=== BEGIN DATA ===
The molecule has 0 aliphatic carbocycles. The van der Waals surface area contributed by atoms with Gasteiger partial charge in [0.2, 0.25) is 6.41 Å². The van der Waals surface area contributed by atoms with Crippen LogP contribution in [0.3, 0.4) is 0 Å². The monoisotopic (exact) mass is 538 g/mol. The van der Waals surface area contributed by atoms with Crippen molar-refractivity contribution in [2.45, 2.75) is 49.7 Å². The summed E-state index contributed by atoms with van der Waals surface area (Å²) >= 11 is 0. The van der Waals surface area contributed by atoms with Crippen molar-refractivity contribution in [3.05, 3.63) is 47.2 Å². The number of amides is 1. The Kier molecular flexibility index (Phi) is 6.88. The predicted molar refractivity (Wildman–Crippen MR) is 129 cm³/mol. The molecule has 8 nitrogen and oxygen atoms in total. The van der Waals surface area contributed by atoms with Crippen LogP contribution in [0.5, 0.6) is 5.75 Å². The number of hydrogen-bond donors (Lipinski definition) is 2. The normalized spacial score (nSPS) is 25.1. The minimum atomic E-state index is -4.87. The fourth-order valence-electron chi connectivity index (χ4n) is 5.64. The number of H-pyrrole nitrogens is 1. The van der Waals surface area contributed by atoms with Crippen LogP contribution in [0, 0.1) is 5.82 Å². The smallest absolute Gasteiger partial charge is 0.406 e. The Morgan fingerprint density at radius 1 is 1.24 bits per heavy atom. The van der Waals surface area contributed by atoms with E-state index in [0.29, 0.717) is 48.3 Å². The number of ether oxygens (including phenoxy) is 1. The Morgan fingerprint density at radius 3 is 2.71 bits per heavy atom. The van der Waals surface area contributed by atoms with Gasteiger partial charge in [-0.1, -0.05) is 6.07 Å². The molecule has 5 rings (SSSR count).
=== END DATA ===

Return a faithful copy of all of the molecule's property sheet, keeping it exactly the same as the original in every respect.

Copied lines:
The molecule has 0 aliphatic carbocycles. The van der Waals surface area contributed by atoms with Gasteiger partial charge in [0.2, 0.25) is 6.41 Å². The van der Waals surface area contributed by atoms with Crippen LogP contribution in [0.3, 0.4) is 0 Å². The monoisotopic (exact) mass is 538 g/mol. The van der Waals surface area contributed by atoms with Crippen molar-refractivity contribution in [2.45, 2.75) is 49.7 Å². The summed E-state index contributed by atoms with van der Waals surface area (Å²) >= 11 is 0. The van der Waals surface area contributed by atoms with Crippen molar-refractivity contribution in [3.05, 3.63) is 47.2 Å². The number of amides is 1. The Kier molecular flexibility index (Phi) is 6.88. The predicted molar refractivity (Wildman–Crippen MR) is 129 cm³/mol. The molecule has 8 nitrogen and oxygen atoms in total. The van der Waals surface area contributed by atoms with Crippen LogP contribution in [0.5, 0.6) is 5.75 Å². The number of hydrogen-bond donors (Lipinski definition) is 2. The normalized spacial score (nSPS) is 25.1. The minimum atomic E-state index is -4.87. The fourth-order valence-electron chi connectivity index (χ4n) is 5.64. The number of H-pyrrole nitrogens is 1. The van der Waals surface area contributed by atoms with Crippen LogP contribution in [0, 0.1) is 5.82 Å². The smallest absolute Gasteiger partial charge is 0.406 e. The Morgan fingerprint density at radius 1 is 1.24 bits per heavy atom. The van der Waals surface area contributed by atoms with E-state index in [0.29, 0.717) is 48.3 Å². The number of ether oxygens (including phenoxy) is 1. The Morgan fingerprint density at radius 3 is 2.71 bits per heavy atom. The van der Waals surface area contributed by atoms with Gasteiger partial charge in [-0.1, -0.05) is 6.07 Å². The molecule has 5 rings (SSSR count).